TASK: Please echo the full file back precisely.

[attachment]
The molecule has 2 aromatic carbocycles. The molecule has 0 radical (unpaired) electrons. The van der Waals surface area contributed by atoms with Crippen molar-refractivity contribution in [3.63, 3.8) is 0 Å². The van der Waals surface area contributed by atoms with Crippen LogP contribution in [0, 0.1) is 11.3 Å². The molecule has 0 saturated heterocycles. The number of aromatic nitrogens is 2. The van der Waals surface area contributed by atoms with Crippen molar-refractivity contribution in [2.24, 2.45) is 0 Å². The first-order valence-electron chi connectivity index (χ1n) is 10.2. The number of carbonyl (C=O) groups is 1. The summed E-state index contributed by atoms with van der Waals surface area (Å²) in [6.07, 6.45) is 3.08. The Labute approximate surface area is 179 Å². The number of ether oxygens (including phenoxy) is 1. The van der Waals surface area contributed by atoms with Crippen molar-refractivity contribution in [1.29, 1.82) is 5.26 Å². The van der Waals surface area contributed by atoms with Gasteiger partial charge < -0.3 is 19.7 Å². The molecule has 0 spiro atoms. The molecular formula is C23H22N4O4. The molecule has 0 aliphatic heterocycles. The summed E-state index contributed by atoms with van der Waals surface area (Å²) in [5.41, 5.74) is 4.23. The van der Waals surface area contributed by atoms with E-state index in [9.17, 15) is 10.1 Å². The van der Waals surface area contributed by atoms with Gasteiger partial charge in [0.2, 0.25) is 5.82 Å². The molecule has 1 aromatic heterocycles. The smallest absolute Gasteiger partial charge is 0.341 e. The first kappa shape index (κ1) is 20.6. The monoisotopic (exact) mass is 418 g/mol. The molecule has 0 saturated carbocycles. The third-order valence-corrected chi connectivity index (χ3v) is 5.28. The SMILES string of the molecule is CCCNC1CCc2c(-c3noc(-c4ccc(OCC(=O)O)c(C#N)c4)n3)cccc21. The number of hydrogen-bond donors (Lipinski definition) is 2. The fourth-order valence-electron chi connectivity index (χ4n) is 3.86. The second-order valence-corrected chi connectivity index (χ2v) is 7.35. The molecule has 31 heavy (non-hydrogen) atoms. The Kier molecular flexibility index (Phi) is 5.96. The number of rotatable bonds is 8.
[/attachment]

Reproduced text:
The molecule has 2 aromatic carbocycles. The molecule has 0 radical (unpaired) electrons. The van der Waals surface area contributed by atoms with Crippen molar-refractivity contribution in [3.63, 3.8) is 0 Å². The van der Waals surface area contributed by atoms with Crippen LogP contribution in [0, 0.1) is 11.3 Å². The molecule has 0 saturated heterocycles. The number of aromatic nitrogens is 2. The van der Waals surface area contributed by atoms with Crippen molar-refractivity contribution in [2.24, 2.45) is 0 Å². The first-order valence-electron chi connectivity index (χ1n) is 10.2. The number of carbonyl (C=O) groups is 1. The summed E-state index contributed by atoms with van der Waals surface area (Å²) in [6.07, 6.45) is 3.08. The Labute approximate surface area is 179 Å². The number of ether oxygens (including phenoxy) is 1. The van der Waals surface area contributed by atoms with Crippen molar-refractivity contribution in [1.29, 1.82) is 5.26 Å². The van der Waals surface area contributed by atoms with Gasteiger partial charge < -0.3 is 19.7 Å². The molecule has 0 spiro atoms. The molecular formula is C23H22N4O4. The molecule has 0 aliphatic heterocycles. The summed E-state index contributed by atoms with van der Waals surface area (Å²) in [5.41, 5.74) is 4.23. The van der Waals surface area contributed by atoms with E-state index in [9.17, 15) is 10.1 Å². The van der Waals surface area contributed by atoms with Gasteiger partial charge in [0.2, 0.25) is 5.82 Å². The molecule has 1 aromatic heterocycles. The smallest absolute Gasteiger partial charge is 0.341 e. The first kappa shape index (κ1) is 20.6. The monoisotopic (exact) mass is 418 g/mol. The molecule has 0 saturated carbocycles. The third-order valence-corrected chi connectivity index (χ3v) is 5.28. The SMILES string of the molecule is CCCNC1CCc2c(-c3noc(-c4ccc(OCC(=O)O)c(C#N)c4)n3)cccc21. The number of hydrogen-bond donors (Lipinski definition) is 2. The fourth-order valence-electron chi connectivity index (χ4n) is 3.86. The second-order valence-corrected chi connectivity index (χ2v) is 7.35. The molecule has 31 heavy (non-hydrogen) atoms. The Kier molecular flexibility index (Phi) is 5.96. The number of rotatable bonds is 8.